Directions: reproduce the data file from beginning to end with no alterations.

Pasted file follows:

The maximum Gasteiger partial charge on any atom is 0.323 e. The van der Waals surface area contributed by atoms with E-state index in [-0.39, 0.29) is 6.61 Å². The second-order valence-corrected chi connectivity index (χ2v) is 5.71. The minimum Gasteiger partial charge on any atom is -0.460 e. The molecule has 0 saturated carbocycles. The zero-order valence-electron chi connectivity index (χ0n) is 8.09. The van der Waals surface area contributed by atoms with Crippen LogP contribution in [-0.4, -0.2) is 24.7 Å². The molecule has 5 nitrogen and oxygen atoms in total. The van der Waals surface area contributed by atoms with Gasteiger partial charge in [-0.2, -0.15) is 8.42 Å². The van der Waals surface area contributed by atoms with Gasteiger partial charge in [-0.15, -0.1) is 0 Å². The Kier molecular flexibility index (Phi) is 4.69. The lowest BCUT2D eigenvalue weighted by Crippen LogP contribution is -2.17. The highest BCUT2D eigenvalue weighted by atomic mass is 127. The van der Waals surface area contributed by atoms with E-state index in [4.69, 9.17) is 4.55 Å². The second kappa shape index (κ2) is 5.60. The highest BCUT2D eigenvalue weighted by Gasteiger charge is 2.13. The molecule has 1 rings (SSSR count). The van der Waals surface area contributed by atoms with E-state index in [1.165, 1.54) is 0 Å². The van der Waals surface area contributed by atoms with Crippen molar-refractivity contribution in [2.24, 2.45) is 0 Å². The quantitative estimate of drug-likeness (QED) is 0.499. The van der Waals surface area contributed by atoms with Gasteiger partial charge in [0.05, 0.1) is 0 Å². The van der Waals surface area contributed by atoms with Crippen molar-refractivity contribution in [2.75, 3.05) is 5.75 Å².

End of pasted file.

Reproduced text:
The maximum Gasteiger partial charge on any atom is 0.323 e. The van der Waals surface area contributed by atoms with E-state index in [-0.39, 0.29) is 6.61 Å². The second-order valence-corrected chi connectivity index (χ2v) is 5.71. The minimum Gasteiger partial charge on any atom is -0.460 e. The molecule has 0 saturated carbocycles. The zero-order valence-electron chi connectivity index (χ0n) is 8.09. The van der Waals surface area contributed by atoms with Crippen LogP contribution in [-0.4, -0.2) is 24.7 Å². The molecule has 5 nitrogen and oxygen atoms in total. The van der Waals surface area contributed by atoms with Gasteiger partial charge in [-0.2, -0.15) is 8.42 Å². The van der Waals surface area contributed by atoms with Gasteiger partial charge in [-0.15, -0.1) is 0 Å². The Kier molecular flexibility index (Phi) is 4.69. The lowest BCUT2D eigenvalue weighted by Crippen LogP contribution is -2.17. The highest BCUT2D eigenvalue weighted by atomic mass is 127. The van der Waals surface area contributed by atoms with E-state index in [4.69, 9.17) is 4.55 Å². The second kappa shape index (κ2) is 5.60. The highest BCUT2D eigenvalue weighted by Gasteiger charge is 2.13. The molecule has 1 rings (SSSR count). The van der Waals surface area contributed by atoms with E-state index in [1.165, 1.54) is 0 Å². The van der Waals surface area contributed by atoms with Crippen molar-refractivity contribution in [2.24, 2.45) is 0 Å². The quantitative estimate of drug-likeness (QED) is 0.499. The van der Waals surface area contributed by atoms with Gasteiger partial charge in [0.05, 0.1) is 0 Å². The van der Waals surface area contributed by atoms with Crippen molar-refractivity contribution in [2.75, 3.05) is 5.75 Å².